Schmidt on Viacom (and other stuff too)
So why did Google even bother with the legal hassle that YouTube has become?
Wired: Viacom’s argument is that you’re not working hard enough to keep infringing clips off of YouTube.
Schmidt: Well, if they would look at the law, they’d understand that under the Digital Millennium Copyright Act, there’s a shared responsibility. The law says that the copyright owner monitors -- and then we expeditiously remove -- offending clips. We’ve done that. In fact, YouTube’s traffic has grown since we did. So Viacom’s argument that YouTube is somehow built on stolen content is clearly false.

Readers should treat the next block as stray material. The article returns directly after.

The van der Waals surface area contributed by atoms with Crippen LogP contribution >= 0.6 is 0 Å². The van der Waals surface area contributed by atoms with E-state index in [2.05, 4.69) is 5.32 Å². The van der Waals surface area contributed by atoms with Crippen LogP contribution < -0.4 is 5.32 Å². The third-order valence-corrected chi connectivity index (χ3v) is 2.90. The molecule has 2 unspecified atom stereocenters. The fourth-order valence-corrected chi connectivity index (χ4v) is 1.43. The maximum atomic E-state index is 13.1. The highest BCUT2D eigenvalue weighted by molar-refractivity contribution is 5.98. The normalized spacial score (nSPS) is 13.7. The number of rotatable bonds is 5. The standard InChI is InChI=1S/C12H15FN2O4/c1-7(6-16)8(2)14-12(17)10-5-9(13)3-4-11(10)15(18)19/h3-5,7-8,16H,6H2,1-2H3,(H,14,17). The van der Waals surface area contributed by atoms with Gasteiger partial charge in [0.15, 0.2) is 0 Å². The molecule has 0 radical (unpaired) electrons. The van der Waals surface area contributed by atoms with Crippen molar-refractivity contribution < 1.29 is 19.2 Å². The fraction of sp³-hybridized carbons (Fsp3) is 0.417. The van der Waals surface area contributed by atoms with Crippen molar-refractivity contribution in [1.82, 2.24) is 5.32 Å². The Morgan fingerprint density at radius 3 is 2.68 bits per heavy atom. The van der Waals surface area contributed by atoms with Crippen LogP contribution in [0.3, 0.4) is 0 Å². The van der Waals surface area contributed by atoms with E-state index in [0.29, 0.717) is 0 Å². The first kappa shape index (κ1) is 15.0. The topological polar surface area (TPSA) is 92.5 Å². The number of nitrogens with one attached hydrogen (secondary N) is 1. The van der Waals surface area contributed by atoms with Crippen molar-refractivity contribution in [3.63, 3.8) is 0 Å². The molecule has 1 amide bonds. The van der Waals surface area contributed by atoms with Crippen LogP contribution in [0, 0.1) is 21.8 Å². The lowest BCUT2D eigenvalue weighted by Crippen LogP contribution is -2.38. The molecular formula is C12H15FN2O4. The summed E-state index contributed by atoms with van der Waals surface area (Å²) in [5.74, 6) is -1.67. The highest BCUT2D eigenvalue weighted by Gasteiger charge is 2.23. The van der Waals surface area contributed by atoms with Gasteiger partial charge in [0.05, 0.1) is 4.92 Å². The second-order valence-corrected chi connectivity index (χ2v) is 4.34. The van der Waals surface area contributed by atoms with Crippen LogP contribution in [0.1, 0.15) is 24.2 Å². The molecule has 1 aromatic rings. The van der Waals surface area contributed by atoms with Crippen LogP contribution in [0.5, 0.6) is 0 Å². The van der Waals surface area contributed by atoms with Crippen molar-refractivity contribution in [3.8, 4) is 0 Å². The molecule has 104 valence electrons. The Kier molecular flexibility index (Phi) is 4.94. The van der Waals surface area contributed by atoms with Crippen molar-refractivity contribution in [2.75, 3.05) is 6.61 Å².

Schmidt: Because we think it’s fantastic... Video is something that we think is going to be embedded everywhere. And it makes sense, from Google’s perspective, to be the operator of the largest site that contains all that video.
Obviously, we would like to include licensed, copyrighted content -- legally -- and then make money on it. But YouTube itself can pay off -- and this is where the critics get it wrong -- in simple searches. Because, remember, when you go to YouTube, you do a search. When you go to Google, you do a search. As we integrate those searches, which we’re working on, it will drive a lot of traffic to both places. So the trick, overall, is generating more searches, more uses of Google.